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Amazon is the first retailer to sign a deal to offer movies in the new UltraViolet file-sharing format.Amazon revealed the news at a panel at CES on Tuesday, reports USA Today.
UltraViolet lets people purchase a digital copy of a movie from any retailer, store it in a central online account (called a locker) and then watch it on a variety of devices like TVs, iPads, the Kindle Fire and so on.
Hollywood hopes that it will encourage movie lovers to keep buying films instead of merely renting them.
UltraViolet launched in October and it’s been uphill for the format ever since. It’s not supported by many devices and hasn’t been offered by any retailers.
UltraViolet’s success rests on digital retailers agreeing to use it. But retailers have had little incentive to agree. Amazon and Apple have their own lockers where their customers store their movies.
On top of that, critics have said it’s too hard to use. For instance, to take advantage of the multiple device streaming feature on an iPad, people had to create two new online accounts, reports USA Today.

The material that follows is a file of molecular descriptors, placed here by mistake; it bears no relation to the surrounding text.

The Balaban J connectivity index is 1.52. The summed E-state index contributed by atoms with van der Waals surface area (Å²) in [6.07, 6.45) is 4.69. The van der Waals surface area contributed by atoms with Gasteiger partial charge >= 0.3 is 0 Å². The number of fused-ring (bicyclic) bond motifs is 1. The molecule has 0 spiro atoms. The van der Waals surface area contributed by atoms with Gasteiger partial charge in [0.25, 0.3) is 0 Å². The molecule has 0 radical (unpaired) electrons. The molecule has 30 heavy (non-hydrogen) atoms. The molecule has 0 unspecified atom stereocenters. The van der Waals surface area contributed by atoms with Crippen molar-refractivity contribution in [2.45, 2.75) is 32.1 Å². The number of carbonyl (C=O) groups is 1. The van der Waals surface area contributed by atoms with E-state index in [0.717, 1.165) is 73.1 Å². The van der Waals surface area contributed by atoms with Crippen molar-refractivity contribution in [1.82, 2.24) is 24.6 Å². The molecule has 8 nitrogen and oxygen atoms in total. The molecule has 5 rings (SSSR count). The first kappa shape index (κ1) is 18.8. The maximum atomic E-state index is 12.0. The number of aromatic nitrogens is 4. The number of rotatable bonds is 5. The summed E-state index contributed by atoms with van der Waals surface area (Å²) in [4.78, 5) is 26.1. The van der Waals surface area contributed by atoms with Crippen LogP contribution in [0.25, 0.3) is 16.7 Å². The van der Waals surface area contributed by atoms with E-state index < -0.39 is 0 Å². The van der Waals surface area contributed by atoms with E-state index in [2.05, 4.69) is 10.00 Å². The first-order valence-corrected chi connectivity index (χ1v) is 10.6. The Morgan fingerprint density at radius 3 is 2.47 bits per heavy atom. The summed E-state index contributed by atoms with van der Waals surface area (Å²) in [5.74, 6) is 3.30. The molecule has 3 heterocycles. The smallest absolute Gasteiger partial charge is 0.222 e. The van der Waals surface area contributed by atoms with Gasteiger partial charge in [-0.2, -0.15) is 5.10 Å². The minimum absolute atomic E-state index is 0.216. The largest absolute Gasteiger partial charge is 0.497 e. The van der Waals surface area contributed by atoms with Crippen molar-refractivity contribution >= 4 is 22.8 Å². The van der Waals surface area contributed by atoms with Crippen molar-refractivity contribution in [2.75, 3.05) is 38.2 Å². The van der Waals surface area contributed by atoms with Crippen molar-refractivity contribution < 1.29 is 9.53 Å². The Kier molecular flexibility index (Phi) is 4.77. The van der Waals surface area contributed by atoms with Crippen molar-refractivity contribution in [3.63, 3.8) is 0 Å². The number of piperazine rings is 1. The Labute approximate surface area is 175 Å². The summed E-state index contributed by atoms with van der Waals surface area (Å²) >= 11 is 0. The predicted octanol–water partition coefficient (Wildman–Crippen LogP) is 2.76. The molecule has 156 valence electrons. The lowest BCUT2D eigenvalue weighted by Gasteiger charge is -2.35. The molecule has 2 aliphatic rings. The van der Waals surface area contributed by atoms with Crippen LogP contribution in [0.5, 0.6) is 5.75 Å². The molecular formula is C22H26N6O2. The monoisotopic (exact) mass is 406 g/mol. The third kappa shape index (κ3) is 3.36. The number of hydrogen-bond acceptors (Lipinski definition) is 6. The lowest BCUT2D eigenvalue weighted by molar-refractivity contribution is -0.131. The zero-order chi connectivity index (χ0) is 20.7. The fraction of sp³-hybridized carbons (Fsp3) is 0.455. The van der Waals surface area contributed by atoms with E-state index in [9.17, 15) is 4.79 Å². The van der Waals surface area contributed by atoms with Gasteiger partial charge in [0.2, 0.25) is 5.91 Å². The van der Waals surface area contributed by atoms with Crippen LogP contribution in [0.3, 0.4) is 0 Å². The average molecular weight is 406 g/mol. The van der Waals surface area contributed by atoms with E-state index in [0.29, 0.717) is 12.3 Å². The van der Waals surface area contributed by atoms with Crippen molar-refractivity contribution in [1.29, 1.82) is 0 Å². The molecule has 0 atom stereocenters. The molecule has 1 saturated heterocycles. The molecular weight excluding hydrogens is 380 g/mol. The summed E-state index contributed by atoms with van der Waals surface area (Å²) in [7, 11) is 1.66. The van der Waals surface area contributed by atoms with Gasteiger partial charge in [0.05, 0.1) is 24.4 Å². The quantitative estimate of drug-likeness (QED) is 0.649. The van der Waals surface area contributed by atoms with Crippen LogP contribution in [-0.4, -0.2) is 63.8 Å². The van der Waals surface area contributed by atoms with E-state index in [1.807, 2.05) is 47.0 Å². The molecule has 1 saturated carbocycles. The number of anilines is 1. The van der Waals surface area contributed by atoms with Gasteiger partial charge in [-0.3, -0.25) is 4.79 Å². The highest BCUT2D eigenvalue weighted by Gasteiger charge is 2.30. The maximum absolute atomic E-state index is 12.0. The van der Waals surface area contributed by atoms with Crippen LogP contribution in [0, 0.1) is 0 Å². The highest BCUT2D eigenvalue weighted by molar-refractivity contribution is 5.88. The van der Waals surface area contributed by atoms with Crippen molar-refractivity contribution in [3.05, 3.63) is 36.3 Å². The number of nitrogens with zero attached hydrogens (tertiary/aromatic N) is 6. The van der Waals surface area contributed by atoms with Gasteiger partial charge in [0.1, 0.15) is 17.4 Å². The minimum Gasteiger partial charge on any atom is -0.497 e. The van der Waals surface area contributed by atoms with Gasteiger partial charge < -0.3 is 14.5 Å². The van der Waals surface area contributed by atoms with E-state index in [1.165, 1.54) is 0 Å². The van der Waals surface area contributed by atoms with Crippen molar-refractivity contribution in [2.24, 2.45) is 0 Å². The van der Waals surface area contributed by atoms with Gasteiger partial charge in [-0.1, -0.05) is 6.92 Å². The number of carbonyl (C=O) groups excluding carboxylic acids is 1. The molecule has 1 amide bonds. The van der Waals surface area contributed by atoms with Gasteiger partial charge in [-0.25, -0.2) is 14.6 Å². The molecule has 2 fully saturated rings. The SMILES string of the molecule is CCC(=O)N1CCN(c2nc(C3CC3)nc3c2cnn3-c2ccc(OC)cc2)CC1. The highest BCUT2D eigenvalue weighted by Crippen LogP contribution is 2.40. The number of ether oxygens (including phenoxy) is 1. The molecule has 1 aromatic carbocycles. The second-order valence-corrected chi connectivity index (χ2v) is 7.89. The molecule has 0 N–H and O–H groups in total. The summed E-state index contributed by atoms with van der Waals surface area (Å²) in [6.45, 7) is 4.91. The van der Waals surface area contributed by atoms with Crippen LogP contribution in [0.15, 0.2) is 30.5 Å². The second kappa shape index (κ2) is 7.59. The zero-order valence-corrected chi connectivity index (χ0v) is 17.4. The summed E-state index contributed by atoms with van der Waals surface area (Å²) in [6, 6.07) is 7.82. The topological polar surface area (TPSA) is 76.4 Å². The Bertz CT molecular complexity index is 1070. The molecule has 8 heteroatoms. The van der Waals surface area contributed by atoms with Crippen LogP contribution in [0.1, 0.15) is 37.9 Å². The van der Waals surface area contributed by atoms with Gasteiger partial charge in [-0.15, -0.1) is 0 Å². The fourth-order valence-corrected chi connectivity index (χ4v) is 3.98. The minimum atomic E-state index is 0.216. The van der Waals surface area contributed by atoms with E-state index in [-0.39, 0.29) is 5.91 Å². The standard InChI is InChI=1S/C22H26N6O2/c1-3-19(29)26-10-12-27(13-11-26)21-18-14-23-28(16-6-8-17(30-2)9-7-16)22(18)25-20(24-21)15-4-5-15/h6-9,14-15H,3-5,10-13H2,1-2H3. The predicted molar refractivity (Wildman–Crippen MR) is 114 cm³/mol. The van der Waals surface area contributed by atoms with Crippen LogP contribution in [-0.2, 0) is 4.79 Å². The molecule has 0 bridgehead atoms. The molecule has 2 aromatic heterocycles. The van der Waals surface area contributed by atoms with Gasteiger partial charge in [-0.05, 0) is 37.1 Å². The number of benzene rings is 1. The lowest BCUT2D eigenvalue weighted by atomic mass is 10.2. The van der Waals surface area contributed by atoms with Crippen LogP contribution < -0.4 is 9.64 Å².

UltraViolet was created by the Digital Entertainment Content Ecosystem made up of the big movie studios. Sony Pictures Home Entertainment, Twentieth Century Fox Home Entertainment, Universal Studios Home Entertainment and Warner Home Video are all supporters of UltraViolet.
Some retailers have given it lip service, too. For instance, Best Buy (which operates the CinemaNow website) and Wal-Mart Stores (and its Vudu.com site), are members of the UltraViolet consortium. But neither have begun to use it.
The Hollywood studios blamed movie retailers for the lack of interest in UltraViolet so far, although a representative from the consortium admitted to USA Today that UltraViolet itself also needs fixing.
No one knows exactly how much support Amazon will really throw behind UltraViolet. But the fact that it’s willing to try it could be a game changer.
The consortium promises that devices that support UltraViolet will be plentiful by the 2012 holiday season, reports BusinessWeek.